Under the Department's proposals the rebuild of the La Mare de Carteret schools would begin later this year, including a 600 pupil High School (with the flexibility to extend to 960 in the future should this be required), a 420 pupil Primary School, pre-school nursery, enhanced sports facilities, the communication and autism centre and community facilities.

If the States agree, the construction of the schools should be complete by September 2018 with the sports facilities and parking completed by September 2019.

The delay to the start of construction does mean that the overall cost of the redevelopment has increased because of the impact of building inflation (an increase of between £3 and £4M since November 2014). However, the resulting review of the design means that it will be much easier and more cost effective to extend La Mare de Carteret High School in the future should that be necessary (e.g. because of increasing student numbers).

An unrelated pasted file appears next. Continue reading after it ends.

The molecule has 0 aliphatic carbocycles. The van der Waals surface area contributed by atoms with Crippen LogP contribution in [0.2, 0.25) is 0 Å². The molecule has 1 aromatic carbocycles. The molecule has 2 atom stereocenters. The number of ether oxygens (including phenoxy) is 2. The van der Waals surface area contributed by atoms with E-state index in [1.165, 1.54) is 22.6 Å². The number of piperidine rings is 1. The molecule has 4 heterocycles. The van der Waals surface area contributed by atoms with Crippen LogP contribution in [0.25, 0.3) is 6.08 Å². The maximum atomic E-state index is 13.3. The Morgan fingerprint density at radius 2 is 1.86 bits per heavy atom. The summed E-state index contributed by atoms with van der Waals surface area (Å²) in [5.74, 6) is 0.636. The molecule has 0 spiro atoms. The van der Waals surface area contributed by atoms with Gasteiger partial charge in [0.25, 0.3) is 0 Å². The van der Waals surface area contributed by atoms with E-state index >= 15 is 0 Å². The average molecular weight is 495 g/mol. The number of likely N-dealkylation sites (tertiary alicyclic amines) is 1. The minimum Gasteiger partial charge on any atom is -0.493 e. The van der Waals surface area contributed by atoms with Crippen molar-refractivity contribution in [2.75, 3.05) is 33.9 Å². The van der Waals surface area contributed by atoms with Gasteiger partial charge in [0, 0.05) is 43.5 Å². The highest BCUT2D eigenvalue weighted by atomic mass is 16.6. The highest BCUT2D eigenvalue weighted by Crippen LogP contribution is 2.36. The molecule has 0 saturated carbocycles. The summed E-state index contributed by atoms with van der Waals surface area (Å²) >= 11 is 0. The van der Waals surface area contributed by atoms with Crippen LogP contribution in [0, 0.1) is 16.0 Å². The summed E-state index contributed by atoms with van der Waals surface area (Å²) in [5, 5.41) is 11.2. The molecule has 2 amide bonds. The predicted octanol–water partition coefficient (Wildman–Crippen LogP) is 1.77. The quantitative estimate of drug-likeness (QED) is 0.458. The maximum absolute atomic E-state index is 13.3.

The Department's detailed Policy Letter outlines the feedback received through the public consultation and includes a full report and analysis of the responses received. (available online at )

Deputies will be debating the proposals at their meeting beginning on 8th March. If the Department receives the necessary approvals and the plans are not amended in any way, any changes would not be implemented until September 2019 to coincide with the completion of the new La Mare de Carteret schools and the end of the current funding agreement with the grant-aided Colleges. This means that the first children to be affected by any change will be those currently in Year 3.

'We appreciate there is a lot to digest, so we have tried to provide an easy to read set of Frequently Asked Questions to help the public and States Members understand our proposals and the reasons behind them. We will be holding a number of presentations for different groups including two public meetings on Monday 8th and Monday 15th February at St Sampson's High School, both starting at 7.30pm. We will be happy to answer any questions at those meetings,' said Deputy Sillars.

You can also send any questions or comments to